Another temple was burned down, this time in Larkana, by a mob that lost control over yet another fake blasphemy charge against a Hindu. The allegations regarding the desecration of the Holy Quran have yet to be verified, and it seems it might have been a rumour that caused the uproar. Any bored citizen of the country it seems, can mobilize a mob in the name of blasphemy from any couch in the country. Imagine being constantly scared, feeling vulnerable and alien in your own country, amongst people that have nothing but disdain for what you stand for. They are unable to celebrate religious festivals, to express or ascertain their identities for fear of being attacked by an ignorant mob. Once more, the blasphemy laws are to blame.

In a recent report, Pakistan was declared to have the most number of “prisoners of belief,” compared to any other country. This is a devastating conclusion. Blasphemy laws are in existence in various countries, but the judicial and social framework here aids its free use and exploitation to a level incomparable to any other.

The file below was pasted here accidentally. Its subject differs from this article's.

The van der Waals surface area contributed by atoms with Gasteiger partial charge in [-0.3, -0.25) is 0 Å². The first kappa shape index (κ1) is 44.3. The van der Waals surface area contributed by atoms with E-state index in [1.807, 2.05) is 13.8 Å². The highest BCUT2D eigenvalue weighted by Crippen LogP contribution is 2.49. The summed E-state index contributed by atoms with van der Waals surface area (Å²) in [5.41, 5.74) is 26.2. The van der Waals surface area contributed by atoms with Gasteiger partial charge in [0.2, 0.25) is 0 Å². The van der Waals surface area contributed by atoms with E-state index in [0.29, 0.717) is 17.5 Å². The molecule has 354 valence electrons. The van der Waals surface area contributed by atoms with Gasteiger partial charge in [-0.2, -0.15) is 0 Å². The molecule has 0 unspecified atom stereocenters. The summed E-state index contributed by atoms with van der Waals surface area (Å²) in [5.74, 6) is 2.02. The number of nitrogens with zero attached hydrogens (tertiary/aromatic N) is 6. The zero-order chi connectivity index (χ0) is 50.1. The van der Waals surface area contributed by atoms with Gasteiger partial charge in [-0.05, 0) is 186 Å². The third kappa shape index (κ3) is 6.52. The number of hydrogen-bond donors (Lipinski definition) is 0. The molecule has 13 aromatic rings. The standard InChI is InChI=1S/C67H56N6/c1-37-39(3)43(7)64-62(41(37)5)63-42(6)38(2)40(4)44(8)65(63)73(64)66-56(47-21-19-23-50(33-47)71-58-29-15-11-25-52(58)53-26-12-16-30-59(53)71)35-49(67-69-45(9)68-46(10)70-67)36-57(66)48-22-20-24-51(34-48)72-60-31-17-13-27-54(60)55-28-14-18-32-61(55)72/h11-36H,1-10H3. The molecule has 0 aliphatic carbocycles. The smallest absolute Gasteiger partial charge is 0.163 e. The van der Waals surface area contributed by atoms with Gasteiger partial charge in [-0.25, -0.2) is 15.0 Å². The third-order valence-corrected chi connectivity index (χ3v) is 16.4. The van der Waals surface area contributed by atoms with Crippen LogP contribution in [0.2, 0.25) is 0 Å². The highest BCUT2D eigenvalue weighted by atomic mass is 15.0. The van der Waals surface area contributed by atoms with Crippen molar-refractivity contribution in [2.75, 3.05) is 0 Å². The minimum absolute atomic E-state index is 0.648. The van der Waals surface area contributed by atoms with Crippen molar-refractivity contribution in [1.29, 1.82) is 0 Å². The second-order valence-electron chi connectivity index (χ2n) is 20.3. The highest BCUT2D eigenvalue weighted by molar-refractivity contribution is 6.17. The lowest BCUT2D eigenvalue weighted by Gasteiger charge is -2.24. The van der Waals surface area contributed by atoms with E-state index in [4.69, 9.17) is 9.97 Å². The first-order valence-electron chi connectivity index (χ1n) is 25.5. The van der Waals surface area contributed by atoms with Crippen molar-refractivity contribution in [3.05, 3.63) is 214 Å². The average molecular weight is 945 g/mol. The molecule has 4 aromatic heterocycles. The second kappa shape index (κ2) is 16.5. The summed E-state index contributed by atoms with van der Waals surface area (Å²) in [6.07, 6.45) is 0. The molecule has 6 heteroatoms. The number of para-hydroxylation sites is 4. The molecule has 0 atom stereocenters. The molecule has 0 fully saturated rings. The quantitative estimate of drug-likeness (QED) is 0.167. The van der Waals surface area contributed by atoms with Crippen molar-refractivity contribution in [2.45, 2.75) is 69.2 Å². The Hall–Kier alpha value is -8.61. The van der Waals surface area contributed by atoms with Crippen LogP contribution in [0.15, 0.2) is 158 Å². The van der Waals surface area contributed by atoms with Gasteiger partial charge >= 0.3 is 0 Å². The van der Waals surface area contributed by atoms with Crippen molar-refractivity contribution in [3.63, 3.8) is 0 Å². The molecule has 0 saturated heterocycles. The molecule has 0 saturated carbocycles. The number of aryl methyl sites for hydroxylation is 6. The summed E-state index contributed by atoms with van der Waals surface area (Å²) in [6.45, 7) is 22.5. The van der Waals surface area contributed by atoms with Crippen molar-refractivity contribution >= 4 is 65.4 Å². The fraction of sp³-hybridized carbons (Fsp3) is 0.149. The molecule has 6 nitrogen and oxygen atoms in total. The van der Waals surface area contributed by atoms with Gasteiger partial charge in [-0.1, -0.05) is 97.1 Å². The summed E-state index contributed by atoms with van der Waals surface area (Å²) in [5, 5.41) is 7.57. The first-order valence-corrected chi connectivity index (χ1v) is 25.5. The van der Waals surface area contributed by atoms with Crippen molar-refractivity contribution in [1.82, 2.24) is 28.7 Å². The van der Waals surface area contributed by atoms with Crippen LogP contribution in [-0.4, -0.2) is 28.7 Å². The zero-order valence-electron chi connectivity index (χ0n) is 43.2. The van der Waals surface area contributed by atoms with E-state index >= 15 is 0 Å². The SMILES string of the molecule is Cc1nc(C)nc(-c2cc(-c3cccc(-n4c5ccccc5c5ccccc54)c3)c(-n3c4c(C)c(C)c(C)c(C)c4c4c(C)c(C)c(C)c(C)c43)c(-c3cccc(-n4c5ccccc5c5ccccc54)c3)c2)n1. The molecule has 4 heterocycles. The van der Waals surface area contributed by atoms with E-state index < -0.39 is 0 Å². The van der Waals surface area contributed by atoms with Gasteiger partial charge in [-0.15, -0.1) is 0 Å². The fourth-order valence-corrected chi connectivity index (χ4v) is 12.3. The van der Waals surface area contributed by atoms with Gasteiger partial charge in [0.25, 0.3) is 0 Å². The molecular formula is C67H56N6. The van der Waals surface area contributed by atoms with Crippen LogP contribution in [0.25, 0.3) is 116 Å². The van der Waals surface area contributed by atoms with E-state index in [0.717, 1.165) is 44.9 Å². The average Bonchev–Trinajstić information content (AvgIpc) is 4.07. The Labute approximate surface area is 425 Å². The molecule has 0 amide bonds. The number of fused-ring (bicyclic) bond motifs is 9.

The biggest problem with any democracy is that it can potentially establish a tyranny of the majority and oppress those that do not identify with the biggest group. Our country though divided along many lines, still calls itself an Islamic nation. Those that have different beliefs and even those who are perceived as deviating from the ‘norms’ (what these are, is debatable) are second-class citizens. This is not the first incident, nor will it be the last. When minorities are left completely unprotected by government, the people are free to exploit them in any way they see fit.

The only way Pakistan can begin to improve the status of minorities is through repealing a law designed to oppress freedom of expression, freedom of dignity and the sanctity of all life. Currently, 14 individuals in Pakistan are on death row for blasphemy charges, and many others serve life sentences. Where the courts do not carry out death sentences on blasphemy charges (they haven’t yet), impassioned individuals practicing their own private brand of vigilante justice will take care of it. At every level, the law is flawed. Its design, its manifestation, even court dealings with regards to the blasphemy law, are open to exploitation. We are no longer in the dark ages, and a law made to facilitate elaborate witch hunts has no place in the modern world.